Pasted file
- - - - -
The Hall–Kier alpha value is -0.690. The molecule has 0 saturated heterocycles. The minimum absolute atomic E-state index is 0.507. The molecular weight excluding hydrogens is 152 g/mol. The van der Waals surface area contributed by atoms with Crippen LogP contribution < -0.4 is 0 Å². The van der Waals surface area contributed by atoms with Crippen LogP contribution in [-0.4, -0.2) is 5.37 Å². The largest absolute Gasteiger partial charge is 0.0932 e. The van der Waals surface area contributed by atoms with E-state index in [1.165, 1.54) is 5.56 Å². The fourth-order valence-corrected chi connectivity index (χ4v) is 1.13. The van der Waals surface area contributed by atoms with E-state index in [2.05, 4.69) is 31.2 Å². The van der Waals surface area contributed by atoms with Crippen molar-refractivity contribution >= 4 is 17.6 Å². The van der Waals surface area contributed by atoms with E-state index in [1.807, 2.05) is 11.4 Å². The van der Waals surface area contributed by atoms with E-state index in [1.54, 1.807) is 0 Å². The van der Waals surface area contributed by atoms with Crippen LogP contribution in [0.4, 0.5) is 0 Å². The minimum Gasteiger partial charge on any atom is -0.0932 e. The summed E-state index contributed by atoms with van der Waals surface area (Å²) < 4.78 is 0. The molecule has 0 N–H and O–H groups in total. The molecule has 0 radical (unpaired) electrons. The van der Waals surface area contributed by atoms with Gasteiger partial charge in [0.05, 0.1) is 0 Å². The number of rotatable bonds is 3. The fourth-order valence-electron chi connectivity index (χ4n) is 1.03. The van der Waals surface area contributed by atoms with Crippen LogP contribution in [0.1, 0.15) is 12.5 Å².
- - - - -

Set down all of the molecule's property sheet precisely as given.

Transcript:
The Hall–Kier alpha value is -0.690. The molecule has 0 saturated heterocycles. The minimum absolute atomic E-state index is 0.507. The molecular weight excluding hydrogens is 152 g/mol. The van der Waals surface area contributed by atoms with Crippen LogP contribution < -0.4 is 0 Å². The van der Waals surface area contributed by atoms with Crippen LogP contribution in [-0.4, -0.2) is 5.37 Å². The largest absolute Gasteiger partial charge is 0.0932 e. The van der Waals surface area contributed by atoms with E-state index in [1.165, 1.54) is 5.56 Å². The fourth-order valence-corrected chi connectivity index (χ4v) is 1.13. The van der Waals surface area contributed by atoms with E-state index in [2.05, 4.69) is 31.2 Å². The van der Waals surface area contributed by atoms with Crippen molar-refractivity contribution >= 4 is 17.6 Å². The van der Waals surface area contributed by atoms with E-state index in [1.807, 2.05) is 11.4 Å². The van der Waals surface area contributed by atoms with E-state index in [1.54, 1.807) is 0 Å². The van der Waals surface area contributed by atoms with Crippen LogP contribution in [0.4, 0.5) is 0 Å². The minimum Gasteiger partial charge on any atom is -0.0932 e. The summed E-state index contributed by atoms with van der Waals surface area (Å²) < 4.78 is 0. The molecule has 0 N–H and O–H groups in total. The molecule has 0 radical (unpaired) electrons. The van der Waals surface area contributed by atoms with Gasteiger partial charge in [0.05, 0.1) is 0 Å². The number of rotatable bonds is 3. The fourth-order valence-electron chi connectivity index (χ4n) is 1.03. The van der Waals surface area contributed by atoms with Crippen LogP contribution in [0.1, 0.15) is 12.5 Å².